Thursday, April 5, 2007

Many Roads, One Journey: Moving Beyond the 12 Steps

By Charlotte Davis Kasl, Ph.D.

Reviewed by Don G.

Subtitled, "A New Understanding of Recovery", Charlotte Davis Kasl’s book addresses a number of issues and concepts that the traditional 12 Step movement either ignores or dismisses out of hand.

The book is divided into four sections.

Section One covers how society has changed since the formation of Alcoholics Anonymous in 1935. Among the criticisms of AA Kasl expresses is the rigidity of how the program is practiced by groups and individuals -- what is supposed to be a "spiritual" program frequently becomes a religious one; with some members beliefs approaching fundamentalist proportions.

Section Two discusses patterns of chemical and psychological addiction; as well as the many faces of alcoholism.

Section Three discusses the various programs available to the recovering person; including Alcoholics Anonymous, Secular Organization For Sobriety, Rational Recovery, Women For Sobriety and alternative forms of treatment including counter-conditioning and aversion therapy. Kasl also addresses how physical health is often ignored as a factor in recovery. The second half of section Three is devoted to the use and misuse of slogan; jargon and program literature - especially in AA. Boundary issues and various forms of exploitation are also discussed in this section.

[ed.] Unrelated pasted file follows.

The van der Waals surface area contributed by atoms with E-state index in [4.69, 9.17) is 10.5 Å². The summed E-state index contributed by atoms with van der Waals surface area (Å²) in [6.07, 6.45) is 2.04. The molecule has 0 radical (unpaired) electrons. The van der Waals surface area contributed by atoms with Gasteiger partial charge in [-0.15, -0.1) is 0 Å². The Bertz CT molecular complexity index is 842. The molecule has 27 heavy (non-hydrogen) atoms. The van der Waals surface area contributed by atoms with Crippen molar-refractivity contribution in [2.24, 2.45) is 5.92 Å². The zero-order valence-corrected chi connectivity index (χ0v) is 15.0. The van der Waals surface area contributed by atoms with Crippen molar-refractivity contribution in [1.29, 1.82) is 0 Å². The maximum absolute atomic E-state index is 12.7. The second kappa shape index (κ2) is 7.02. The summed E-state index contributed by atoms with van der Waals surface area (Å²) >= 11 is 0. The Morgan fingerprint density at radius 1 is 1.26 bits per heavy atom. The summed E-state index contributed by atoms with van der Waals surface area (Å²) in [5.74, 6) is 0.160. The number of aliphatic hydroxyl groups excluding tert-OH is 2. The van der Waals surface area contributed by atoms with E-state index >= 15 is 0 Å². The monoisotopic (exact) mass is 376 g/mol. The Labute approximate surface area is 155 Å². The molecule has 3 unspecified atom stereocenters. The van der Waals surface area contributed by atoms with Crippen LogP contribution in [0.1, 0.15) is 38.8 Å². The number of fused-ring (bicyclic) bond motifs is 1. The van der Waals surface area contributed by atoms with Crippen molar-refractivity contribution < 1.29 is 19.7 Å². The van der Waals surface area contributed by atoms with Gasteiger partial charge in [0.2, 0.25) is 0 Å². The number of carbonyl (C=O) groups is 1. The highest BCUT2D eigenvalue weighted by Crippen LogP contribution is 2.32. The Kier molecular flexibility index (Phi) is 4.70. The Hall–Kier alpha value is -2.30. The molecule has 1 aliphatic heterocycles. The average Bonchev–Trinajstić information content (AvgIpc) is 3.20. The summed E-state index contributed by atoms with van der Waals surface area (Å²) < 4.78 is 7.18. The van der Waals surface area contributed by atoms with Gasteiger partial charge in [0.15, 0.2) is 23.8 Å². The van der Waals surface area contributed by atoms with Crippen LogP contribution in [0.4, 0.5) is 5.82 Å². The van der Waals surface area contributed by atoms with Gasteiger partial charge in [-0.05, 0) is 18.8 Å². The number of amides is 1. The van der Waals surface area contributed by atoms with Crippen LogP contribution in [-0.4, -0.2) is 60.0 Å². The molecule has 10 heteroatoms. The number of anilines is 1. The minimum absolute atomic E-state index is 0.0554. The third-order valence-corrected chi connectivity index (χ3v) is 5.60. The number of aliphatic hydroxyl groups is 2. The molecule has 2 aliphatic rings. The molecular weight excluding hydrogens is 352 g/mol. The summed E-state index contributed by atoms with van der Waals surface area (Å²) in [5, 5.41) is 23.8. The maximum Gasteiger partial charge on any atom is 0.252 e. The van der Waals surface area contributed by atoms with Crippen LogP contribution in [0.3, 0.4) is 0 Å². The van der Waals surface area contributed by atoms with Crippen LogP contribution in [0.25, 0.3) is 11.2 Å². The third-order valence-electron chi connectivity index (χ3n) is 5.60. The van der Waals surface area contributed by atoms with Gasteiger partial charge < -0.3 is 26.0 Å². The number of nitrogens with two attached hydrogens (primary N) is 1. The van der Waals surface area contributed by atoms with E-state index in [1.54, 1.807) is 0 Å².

In Section Four, many issues are addressed: codependency \ internalized oppression, the difference between healthy and dysfunctional groups; finding your own voice and alternative versions of the 12 Steps of AA. She also shares her own concept of 16 steps for discovery and empowerment; and finding/forming a group to fit your needs in recovery. The section finished with a discussion on moving beyond hierarchy and addiction.

It’s very difficult to try a summarize a book that has such a broad scope and discussion of recovery related issues. I feel that Charlotte Davis Kasl has written a powerful, well researched and thought provoking book. Many of the issues and questions she raises, (especially about some aspects of AA), are the same ones that I asked in my early sobriety. I recommend the book highly as a "must read" for anyone in recovery.

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